ABIDJAN (Reuters) - Thousands of Ivorians flooded the streets on Sunday to welcome back President Alassane Ouattara after a month of medical treatment in France that raised fears of a return to domestic political upheaval.
Ouattara, who came to power after a brief post-election civil war in 2011, underwent a successful operation to alleviate pain caused by sciatica, his government said last month.
Though he walked across the airport tarmac in the commercial capital Abidjan with the help of a cane, he otherwise showed little sign of his recent illness.
“As you can see, I’ve returned in good shape. I‘m doing well. I‘m in perfect health,” Ouattara told journalists and well-wishers upon his arrival in the West African state.
Thousands of supporters, many of them beating drums or holding signs of welcome, lined the long route from the airport to the president’s residence.
Since taking office nearly three years ago, Ouattara has won praise from international partners for fostering an economic renaissance in French-speaking West Africa’s largest economy.
Government officials gave few details of his condition during his convalescence, fuelling rumors that his health problems were worse than officially acknowledged and stoking concern over a potential succession battle.
“People were saying he was dead. I was very worried. I fasted for three days for him. He is everything to us,” said Tieba Dosso, who wore a T-shirt bearing the president’s image as he waited for Ouattara to arrive at the airport.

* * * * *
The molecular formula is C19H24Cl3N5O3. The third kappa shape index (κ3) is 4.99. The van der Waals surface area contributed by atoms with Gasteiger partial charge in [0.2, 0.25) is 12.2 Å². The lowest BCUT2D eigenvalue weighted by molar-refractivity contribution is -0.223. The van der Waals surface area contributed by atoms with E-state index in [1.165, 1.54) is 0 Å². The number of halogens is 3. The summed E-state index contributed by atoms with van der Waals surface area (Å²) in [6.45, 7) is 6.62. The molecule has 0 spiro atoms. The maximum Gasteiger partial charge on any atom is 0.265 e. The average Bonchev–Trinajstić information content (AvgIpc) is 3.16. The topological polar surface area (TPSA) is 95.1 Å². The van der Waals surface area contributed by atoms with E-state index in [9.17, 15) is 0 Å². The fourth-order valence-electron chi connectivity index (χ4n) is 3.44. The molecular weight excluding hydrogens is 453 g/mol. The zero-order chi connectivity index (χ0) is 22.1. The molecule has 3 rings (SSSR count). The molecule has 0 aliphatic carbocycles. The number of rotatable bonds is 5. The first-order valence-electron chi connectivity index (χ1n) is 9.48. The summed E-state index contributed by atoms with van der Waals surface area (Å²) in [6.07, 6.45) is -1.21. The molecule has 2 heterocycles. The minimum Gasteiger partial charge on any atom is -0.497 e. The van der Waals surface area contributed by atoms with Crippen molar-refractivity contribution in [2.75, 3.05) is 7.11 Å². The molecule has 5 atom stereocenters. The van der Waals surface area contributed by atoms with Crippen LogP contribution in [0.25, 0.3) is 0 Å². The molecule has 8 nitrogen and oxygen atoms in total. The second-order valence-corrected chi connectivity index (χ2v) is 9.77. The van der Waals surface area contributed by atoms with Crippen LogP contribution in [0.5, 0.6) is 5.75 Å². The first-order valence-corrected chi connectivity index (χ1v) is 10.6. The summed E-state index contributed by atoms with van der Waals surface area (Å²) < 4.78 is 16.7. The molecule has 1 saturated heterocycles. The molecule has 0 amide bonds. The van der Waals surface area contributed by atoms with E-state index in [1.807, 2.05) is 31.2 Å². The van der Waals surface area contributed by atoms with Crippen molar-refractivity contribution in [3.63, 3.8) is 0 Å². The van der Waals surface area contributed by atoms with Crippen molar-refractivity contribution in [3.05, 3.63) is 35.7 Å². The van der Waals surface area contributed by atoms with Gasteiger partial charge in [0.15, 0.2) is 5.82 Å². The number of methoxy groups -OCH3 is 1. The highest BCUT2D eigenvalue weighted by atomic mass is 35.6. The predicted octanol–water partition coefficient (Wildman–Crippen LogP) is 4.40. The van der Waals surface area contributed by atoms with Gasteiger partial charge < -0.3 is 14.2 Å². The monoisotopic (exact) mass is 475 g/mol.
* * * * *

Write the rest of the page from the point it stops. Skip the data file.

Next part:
The sudden absence of the otherwise highly visible Ouattara highlighted how much Ivory Coast’s stability is dependent upon the 72-year-old president.
Though security has improved since the 2011 civil war, sparked when then-President Laurent Gbagbo refused to accept his defeat in a 2010 poll, the security forces have yet to be reformed and are plagued by competing loyalties.
Preparations for elections due late next year are behind schedule. Voter rolls must be revised and negotiations over the composition of a new elections commission have yet to open.
“The 2015 elections must be the ultimate test of the reconstruction of Ivory Coast on all fronts,” Doudou Diène, U.N. expert for human rights in Ivory Coast, said last month.
Relations between Ouattara’s Rally of the Republicans (RDR) party and his chief coalition partner, the Ivory Coast Democratic Party (PDCI) of former president Henri Konan Bedie, have grown strained.
Ouattara has announced he would seek a second term and the PDCI’s support would likely guarantee him a first-round victory.
However, senior PDCI officials have begun calling for a review of the partnership. Maurice Kakou Guikahue, the PDCI’s deputy leader, last month announced a congress in October to pick a candidate.
The PDCI’s doubts coincide with the reemergence of the country’s third major political formation, Gbagbo’s Ivorian Popular Front (FPI) party.
Though Gbagbo is awaiting trial on crimes against humanity in The Hague, the government last year released most FPI leaders from prison in a bid to encourage reconciliation.
Last month, FPI President Pascal Affi N‘Guessan held a series of rallies to mark its political return.
“If the RDR-PDCI alliance reaches a breaking point the question is what happens next, because in Ivory Coast it’s always a question of two against one,” said Rinaldo Depagne, West Africa project director for International Crisis Group.
Additional reporting by Alain Amontchi; Editing by Daniel Flynn and Tom Heneghan